Responsible pet parents understand the importance of giving their dogs outdoor playtime, but Foxtail grasses could make it difficult this summer.
Prevalent in the Western United States, the seed awnings of foxtail grass are barbed. They stick into fur and skin, and sometimes even require the help of a veterinarian to remove.
According to Nancy Kenos, writing for the Whole Dog Journal, “In California, where I have spent all but one year of my life (so far) with dogs, there are two types of dog owners: those have spent a small fortune having veterinarians remove foxtails from some part of their dogs’ bodies, and those who haven’t – yet. I’m in the first group, and I would hazard a guess that the first group is far larger than the second.”
Here are a few tips on dealing with foxtail grass, and keeping your pet safe from it.
5. How to spot foxtail grass
Once foxtail grasses have sprung up, Seattle Dog Spot reports, their bright green seeds cling to delicate stalks, much like wheat berries. The seeds are held closely together at first, but as warm summer weather dries the plant, they fan out and fall to the ground.
This is when the foxtail grasses pose the biggest threat.
The barbed seeds are easily picked up by pet paws and fur, and can work their way into sensitive areas, like your pet’s nose and eyes.
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4. Where does foxtail grass grow?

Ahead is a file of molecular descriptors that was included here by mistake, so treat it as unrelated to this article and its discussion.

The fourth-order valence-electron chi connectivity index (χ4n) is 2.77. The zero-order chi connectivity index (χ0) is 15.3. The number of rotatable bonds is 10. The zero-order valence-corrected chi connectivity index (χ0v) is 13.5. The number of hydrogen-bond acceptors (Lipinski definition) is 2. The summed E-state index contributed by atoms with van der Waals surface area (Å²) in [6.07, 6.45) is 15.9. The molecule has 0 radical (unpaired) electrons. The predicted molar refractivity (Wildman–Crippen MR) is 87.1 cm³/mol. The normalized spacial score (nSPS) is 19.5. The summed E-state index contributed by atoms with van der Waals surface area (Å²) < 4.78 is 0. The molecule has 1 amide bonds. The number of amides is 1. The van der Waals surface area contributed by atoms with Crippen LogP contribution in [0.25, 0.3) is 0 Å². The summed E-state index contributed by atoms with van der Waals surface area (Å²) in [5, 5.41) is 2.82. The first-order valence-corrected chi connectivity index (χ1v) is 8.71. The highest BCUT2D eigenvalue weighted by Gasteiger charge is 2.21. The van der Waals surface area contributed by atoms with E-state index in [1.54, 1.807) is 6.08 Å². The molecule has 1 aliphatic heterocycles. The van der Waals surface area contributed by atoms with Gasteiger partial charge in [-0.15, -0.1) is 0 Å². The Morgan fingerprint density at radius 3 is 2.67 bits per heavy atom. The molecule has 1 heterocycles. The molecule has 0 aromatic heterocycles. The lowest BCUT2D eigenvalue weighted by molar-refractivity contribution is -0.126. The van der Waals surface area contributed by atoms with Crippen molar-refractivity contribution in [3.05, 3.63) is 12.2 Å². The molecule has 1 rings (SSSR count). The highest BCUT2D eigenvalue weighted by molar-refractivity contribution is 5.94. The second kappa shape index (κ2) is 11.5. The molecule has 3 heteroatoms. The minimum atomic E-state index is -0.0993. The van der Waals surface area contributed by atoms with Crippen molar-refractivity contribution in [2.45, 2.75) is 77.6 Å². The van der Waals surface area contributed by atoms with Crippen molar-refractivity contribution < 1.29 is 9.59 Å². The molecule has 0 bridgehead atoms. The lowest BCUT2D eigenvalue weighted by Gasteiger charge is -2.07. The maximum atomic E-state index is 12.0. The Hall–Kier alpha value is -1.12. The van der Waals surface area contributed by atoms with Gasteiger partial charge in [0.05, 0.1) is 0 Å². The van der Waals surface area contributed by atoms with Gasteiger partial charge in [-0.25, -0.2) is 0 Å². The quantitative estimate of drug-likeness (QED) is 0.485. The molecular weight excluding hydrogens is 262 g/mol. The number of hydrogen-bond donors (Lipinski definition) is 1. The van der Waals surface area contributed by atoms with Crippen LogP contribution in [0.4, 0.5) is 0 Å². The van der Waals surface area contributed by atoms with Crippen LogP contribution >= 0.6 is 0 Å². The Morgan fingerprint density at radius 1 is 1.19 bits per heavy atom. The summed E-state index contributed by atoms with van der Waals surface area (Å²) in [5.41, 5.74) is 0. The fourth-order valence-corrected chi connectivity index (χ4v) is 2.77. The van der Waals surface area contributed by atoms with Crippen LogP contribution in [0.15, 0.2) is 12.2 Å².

There are several species of foxtail grasses in North America, but Hordeum murinum and Hordeum marinum are the two you need to look out for.
Unlike Hordeum brachyantherum, a foxtail plant found all over western North America, and Hordeum jubatum, which can be found in the United States and Canada, H. murinum and H. marinum is prevalent in the western U.S., particularly on the West Coast.
According to the Whole Dog Journal, foxtail grass grows throughout California, Oregon, and Washington, in pastures and lawns, driveways and even cracks in the sidewalk.
3. What does Foxtail grass do to pets?
Dogs suffering from foxtail grass awn penetration may appear to have an infection. Symptoms include:
- loss of appetite
- painful swellings
- signs of drainage
Severe cases can be much worse. According to WebMD, “Embedded foxtails can cause discharge, abscesses, swelling, pain, and death.”
Click the button below to learn what to do if your pet tangles with foxtail grasses.
Matthew Russell is a West Michigan native and with a background in journalism, data analysis, cartography and design thinking. He likes to learn new things and solve old problems whenever possible, and enjoys bicycling, going to the dog park, spending time with his daughter, and coffee.
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